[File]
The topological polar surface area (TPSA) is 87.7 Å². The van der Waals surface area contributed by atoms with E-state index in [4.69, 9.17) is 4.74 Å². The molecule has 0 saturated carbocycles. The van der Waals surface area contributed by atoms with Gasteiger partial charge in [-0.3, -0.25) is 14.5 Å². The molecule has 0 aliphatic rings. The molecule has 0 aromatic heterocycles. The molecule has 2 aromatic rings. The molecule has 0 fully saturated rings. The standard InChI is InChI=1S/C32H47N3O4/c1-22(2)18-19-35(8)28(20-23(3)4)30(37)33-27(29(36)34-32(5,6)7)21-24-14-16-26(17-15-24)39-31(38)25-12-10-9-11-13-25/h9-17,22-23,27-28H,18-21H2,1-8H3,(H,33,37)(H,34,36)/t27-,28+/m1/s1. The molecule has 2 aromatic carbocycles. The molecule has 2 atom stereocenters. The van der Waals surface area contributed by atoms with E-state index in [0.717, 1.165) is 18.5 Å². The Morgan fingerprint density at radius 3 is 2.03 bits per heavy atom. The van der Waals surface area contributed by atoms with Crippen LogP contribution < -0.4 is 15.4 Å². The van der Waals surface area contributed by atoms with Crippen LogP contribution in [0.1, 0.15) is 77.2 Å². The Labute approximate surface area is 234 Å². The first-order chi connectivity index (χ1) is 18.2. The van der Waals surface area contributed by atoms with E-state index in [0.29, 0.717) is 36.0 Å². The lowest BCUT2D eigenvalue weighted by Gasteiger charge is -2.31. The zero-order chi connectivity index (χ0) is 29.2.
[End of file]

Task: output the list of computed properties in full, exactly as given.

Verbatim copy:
The topological polar surface area (TPSA) is 87.7 Å². The van der Waals surface area contributed by atoms with E-state index in [4.69, 9.17) is 4.74 Å². The molecule has 0 saturated carbocycles. The van der Waals surface area contributed by atoms with Gasteiger partial charge in [-0.3, -0.25) is 14.5 Å². The molecule has 0 aliphatic rings. The molecule has 0 aromatic heterocycles. The molecule has 2 aromatic rings. The molecule has 0 fully saturated rings. The standard InChI is InChI=1S/C32H47N3O4/c1-22(2)18-19-35(8)28(20-23(3)4)30(37)33-27(29(36)34-32(5,6)7)21-24-14-16-26(17-15-24)39-31(38)25-12-10-9-11-13-25/h9-17,22-23,27-28H,18-21H2,1-8H3,(H,33,37)(H,34,36)/t27-,28+/m1/s1. The molecule has 2 aromatic carbocycles. The molecule has 2 atom stereocenters. The van der Waals surface area contributed by atoms with E-state index in [0.717, 1.165) is 18.5 Å². The Morgan fingerprint density at radius 3 is 2.03 bits per heavy atom. The van der Waals surface area contributed by atoms with Crippen LogP contribution < -0.4 is 15.4 Å². The van der Waals surface area contributed by atoms with Crippen LogP contribution in [0.1, 0.15) is 77.2 Å². The Labute approximate surface area is 234 Å². The first-order chi connectivity index (χ1) is 18.2. The van der Waals surface area contributed by atoms with E-state index in [0.29, 0.717) is 36.0 Å². The lowest BCUT2D eigenvalue weighted by Gasteiger charge is -2.31. The zero-order chi connectivity index (χ0) is 29.2.